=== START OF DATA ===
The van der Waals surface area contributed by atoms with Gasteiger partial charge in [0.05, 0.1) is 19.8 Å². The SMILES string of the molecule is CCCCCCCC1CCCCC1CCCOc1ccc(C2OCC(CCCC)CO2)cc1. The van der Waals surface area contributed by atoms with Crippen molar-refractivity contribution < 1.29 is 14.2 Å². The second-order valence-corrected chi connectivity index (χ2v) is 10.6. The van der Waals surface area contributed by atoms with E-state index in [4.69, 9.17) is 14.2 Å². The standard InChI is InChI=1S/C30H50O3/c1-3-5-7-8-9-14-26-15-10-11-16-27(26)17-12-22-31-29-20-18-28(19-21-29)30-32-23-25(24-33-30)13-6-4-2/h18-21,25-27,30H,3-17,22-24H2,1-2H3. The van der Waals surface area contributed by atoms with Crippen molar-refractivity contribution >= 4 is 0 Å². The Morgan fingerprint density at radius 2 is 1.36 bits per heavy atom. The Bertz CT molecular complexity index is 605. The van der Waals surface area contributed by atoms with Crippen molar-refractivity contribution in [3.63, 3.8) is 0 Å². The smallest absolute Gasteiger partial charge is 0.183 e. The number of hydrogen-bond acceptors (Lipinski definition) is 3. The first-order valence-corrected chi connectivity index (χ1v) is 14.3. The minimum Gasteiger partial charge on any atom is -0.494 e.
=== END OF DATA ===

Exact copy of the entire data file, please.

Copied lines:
The van der Waals surface area contributed by atoms with Gasteiger partial charge in [0.05, 0.1) is 19.8 Å². The SMILES string of the molecule is CCCCCCCC1CCCCC1CCCOc1ccc(C2OCC(CCCC)CO2)cc1. The van der Waals surface area contributed by atoms with Crippen molar-refractivity contribution < 1.29 is 14.2 Å². The second-order valence-corrected chi connectivity index (χ2v) is 10.6. The van der Waals surface area contributed by atoms with E-state index in [4.69, 9.17) is 14.2 Å². The standard InChI is InChI=1S/C30H50O3/c1-3-5-7-8-9-14-26-15-10-11-16-27(26)17-12-22-31-29-20-18-28(19-21-29)30-32-23-25(24-33-30)13-6-4-2/h18-21,25-27,30H,3-17,22-24H2,1-2H3. The van der Waals surface area contributed by atoms with Crippen molar-refractivity contribution >= 4 is 0 Å². The Morgan fingerprint density at radius 2 is 1.36 bits per heavy atom. The Bertz CT molecular complexity index is 605. The van der Waals surface area contributed by atoms with Crippen molar-refractivity contribution in [3.63, 3.8) is 0 Å². The smallest absolute Gasteiger partial charge is 0.183 e. The number of hydrogen-bond acceptors (Lipinski definition) is 3. The first-order valence-corrected chi connectivity index (χ1v) is 14.3. The minimum Gasteiger partial charge on any atom is -0.494 e.